Photography Class

Jess and I found the local camera club and signed up to be in their photography class offered through Park & Rec. The first class was last week and was a bit of overview and instruction on all the features the cameras have, what they mean, and how to adjust them.

Tonight’s class was about lighting and how it will affect the quality and mood of your photos. It’s pretty fun. They ask students to bring pictures each week so they can show them on the projector and provide a light critique to help us improve. Jess and I both received very favorable reviews on our pictures.

I wanted to take a composed shot from a figurine lit with candles. However, options are kind of limited in terms of what you can do when you don’t own a tripod or any other fancy/handy equipment. I was able to get a really nice picture though. I used a stack of books as my tripod, and my background is the carpet and a beige throw hung over a music stand:
IMGP0155Jess took these two pictures of some flowers I gave her in celebration of HollyDay:
IMGP0284c IMGP0275b

HollyDay 2010

We’ve decided to call January 26 a “HollyDay” (Jess’ middle name is Holly), as it marks the anniversary of the day Jess was released from the hospital with a vote of confidence that she was officially no longer dying.

We celebrated by having dinner at an Italian restaurant in Pleasanton, and then swinging by the Cheesecake Factory to bring home dessert.

I think it’s safe to say that things are rather different now than they were a year ago—and rather for the better.

I don’t know about the rest of you but I’m glad Jess survived.

Photography is not Terrorism

I’ve seen a handful of news articles recently concerning law enforcement agencies branding photography as a terrorism related activity.

A new campaign by the Chicago Transit Authority suggests that civilians report photographers the same way they should report unattended packages and suspicious persons (coverage by NBC Chicago: Losing Focus: CTA Warns Against Excessive Photography).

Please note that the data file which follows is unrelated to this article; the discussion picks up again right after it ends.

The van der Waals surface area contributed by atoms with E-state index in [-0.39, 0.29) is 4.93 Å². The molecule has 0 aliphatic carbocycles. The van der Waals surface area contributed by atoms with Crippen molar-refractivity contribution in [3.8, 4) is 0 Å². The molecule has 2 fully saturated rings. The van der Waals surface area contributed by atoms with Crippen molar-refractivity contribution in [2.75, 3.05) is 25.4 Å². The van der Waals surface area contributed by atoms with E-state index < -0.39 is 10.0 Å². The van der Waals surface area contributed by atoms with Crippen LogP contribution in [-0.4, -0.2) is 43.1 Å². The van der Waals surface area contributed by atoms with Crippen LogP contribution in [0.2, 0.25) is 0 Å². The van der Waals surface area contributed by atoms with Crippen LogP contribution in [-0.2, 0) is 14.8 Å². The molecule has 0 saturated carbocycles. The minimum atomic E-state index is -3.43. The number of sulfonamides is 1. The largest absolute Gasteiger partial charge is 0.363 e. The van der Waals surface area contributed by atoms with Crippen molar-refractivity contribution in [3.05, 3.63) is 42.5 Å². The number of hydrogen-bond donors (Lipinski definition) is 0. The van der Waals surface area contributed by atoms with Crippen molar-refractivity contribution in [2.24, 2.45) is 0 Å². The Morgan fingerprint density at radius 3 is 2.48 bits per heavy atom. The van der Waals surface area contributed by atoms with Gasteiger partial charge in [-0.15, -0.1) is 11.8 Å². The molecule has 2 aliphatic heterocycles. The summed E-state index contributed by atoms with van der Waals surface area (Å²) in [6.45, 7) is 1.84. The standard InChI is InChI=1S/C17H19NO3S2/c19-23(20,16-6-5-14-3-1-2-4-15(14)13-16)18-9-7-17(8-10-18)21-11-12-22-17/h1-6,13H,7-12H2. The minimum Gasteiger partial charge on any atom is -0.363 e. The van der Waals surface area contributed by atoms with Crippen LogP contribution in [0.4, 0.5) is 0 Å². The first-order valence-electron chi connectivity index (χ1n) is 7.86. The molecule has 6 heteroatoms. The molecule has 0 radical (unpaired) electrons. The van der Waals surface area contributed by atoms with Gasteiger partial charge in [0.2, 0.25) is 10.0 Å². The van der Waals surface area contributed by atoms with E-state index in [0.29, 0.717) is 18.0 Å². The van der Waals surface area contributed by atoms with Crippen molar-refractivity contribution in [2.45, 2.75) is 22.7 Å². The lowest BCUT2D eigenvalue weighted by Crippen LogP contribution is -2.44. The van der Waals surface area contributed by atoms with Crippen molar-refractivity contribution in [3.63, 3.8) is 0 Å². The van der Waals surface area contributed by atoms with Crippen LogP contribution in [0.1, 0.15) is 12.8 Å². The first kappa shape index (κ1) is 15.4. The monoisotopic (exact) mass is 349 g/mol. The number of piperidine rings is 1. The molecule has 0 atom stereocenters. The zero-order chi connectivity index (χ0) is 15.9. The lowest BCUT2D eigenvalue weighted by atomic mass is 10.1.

There was also a recent article about photographers in the United Kingdom protesting the police’s ability (under anti-terrorism laws) to stop and search anyone for any or no reason; which, apparently, has been used as the excuse to harass photographers (CNN is carrying this story: Photographers protest over UK terror law). Luckily for them the European Court of Human Rights ruled that this legal power is a violation human rights.

But, on to the main point (there are hundreds of similar articles about photographers being harassed under the guise of anti-terrorism). At first glance we would probably think that it likely for terrorists (or would-be terrorists) to take photographs of the locations they’re planning to attack. It’s what happens in all the movies, right? Well, it is, in fact, entirely wrong.

I’d highly recommend reading through Bruce Schneier’s essay on the matter from June 2008: The War on Photography. He covers the topic far better than I could.

Go read the whole thing (it’s only about a page), but here’s the most relevant excerpts:

Clearly any terrorist is going to first photograph his target, so vigilance is required.
Except that it’s nonsense. The 9/11 terrorists didn’t photograph anything. Nor did the London transport bombers, the Madrid subway bombers, or the liquid bombers arrested in 2006. Timothy McVeigh didn’t photograph the Oklahoma City Federal Building. The Unabomber didn’t photograph anything; neither did shoe-bomber Richard Reid. Photographs aren’t being found amongst the papers of Palestinian suicide bombers. The IRA wasn’t known for its photography. Even those manufactured terrorist plots that the US government likes to talk about — the Ft. Dix terrorists, the JFK airport bombers, the Miami 7, the Lackawanna 6 — no photography.

So why the focus on photography?

Because it’s a movie-plot threat.
A movie-plot threat is a specific threat, vivid in our minds like the plot of a movie. You remember them from the months after the 9/11 attacks: anthrax spread from crop dusters, a contaminated milk supply, terrorist scuba divers armed with almanacs. Our imaginations run wild with detailed and specific threats, from the news, and from actual movies and television shows. These movie plots resonate in our minds and in the minds of others we talk to. And many of us get scared.